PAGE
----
A cyclist who suffered a heart attack while out riding was saved by three off-duty emergency workers who arrived separately on the scene by chance.
Mark Davies, 50, of Hedge End, Hampshire, collapsed near Boorley Green on 6 May.
His normal heart rhythm was restored by a fire officer who happened to be carrying a defibrillator in his car.
Mr Davies said each of the three men had only driven the route after changing their travel plans.
The father of one said: "It was a real 'sliding doors' miracle. The stars were aligned for me that day.
"All three said they changed their routes because of work delays or having to drop someone off."
The film 'Sliding Doors' concerns a 'what if' moment which changes the course of a character's life.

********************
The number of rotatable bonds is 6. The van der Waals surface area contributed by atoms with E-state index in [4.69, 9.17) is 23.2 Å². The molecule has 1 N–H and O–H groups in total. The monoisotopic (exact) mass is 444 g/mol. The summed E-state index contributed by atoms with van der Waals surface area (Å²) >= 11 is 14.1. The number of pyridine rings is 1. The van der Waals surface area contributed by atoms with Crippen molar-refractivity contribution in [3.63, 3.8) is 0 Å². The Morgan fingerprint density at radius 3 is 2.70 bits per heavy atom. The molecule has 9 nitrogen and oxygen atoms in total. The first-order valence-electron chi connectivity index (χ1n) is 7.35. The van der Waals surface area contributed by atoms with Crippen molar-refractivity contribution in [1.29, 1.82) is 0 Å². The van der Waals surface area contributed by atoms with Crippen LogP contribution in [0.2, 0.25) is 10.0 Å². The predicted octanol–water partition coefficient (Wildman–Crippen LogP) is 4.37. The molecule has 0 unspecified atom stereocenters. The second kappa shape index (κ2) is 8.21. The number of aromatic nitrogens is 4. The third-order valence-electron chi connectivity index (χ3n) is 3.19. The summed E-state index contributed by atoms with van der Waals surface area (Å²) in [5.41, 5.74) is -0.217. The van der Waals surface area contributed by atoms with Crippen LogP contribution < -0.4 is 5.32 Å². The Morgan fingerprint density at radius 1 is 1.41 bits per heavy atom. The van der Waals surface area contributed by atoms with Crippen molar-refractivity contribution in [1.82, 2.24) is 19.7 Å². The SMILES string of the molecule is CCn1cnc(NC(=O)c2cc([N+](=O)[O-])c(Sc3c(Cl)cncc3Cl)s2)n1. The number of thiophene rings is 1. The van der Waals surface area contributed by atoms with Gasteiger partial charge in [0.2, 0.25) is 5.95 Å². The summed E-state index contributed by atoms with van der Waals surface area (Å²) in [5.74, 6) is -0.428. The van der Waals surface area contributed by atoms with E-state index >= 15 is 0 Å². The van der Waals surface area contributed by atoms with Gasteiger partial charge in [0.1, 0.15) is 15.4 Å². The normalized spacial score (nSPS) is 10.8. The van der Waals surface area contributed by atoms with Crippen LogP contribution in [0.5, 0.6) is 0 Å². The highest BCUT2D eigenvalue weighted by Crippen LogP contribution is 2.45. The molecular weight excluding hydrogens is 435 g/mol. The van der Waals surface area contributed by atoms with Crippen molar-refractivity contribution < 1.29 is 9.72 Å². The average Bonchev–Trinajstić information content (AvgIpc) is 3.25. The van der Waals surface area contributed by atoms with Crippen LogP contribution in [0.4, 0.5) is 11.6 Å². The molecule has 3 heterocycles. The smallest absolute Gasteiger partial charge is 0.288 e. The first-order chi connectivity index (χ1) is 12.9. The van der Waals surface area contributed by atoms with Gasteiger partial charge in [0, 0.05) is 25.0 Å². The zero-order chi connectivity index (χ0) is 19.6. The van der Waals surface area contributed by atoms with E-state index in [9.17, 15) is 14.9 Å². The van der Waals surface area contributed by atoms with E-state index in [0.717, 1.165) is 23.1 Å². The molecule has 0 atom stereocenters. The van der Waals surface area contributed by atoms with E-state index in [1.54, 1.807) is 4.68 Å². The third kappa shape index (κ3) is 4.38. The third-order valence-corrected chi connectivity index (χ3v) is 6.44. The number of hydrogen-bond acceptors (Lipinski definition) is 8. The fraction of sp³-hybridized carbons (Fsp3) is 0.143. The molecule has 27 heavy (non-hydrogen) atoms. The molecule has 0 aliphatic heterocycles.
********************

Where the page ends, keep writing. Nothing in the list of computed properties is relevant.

Andy Walford from Hampshire Fire and Rescue Service stopped on the B3354 when he saw a local resident standing over Mr Davies.
He said the woman had mistaken the cyclist's agonal gasps - a body reflex action - for normal breathing and had not attempted resuscitation.
Mr Walford, a first aid trainer, and a passing police motorcyclist began CPR, before the arrival of another passing fire officer who was carrying a defibrillator.
He said: "Without the defibrillator, [Mark] wouldn't have survived. The first five minutes for someone in cardiac arrest are the most crucial, and the chance of survival without a defibrillator within that vital time is around 11%."
Mr Davies, who has since been discharged from hospital, said he had been told by doctors that his heart was scarred by an unnoticed previous heart attack.
He said: "I don't even remember getting my bike out of the garage, it's all a blank.
"Next thing I knew I was waking up in hospital. It sends a shiver down my spine."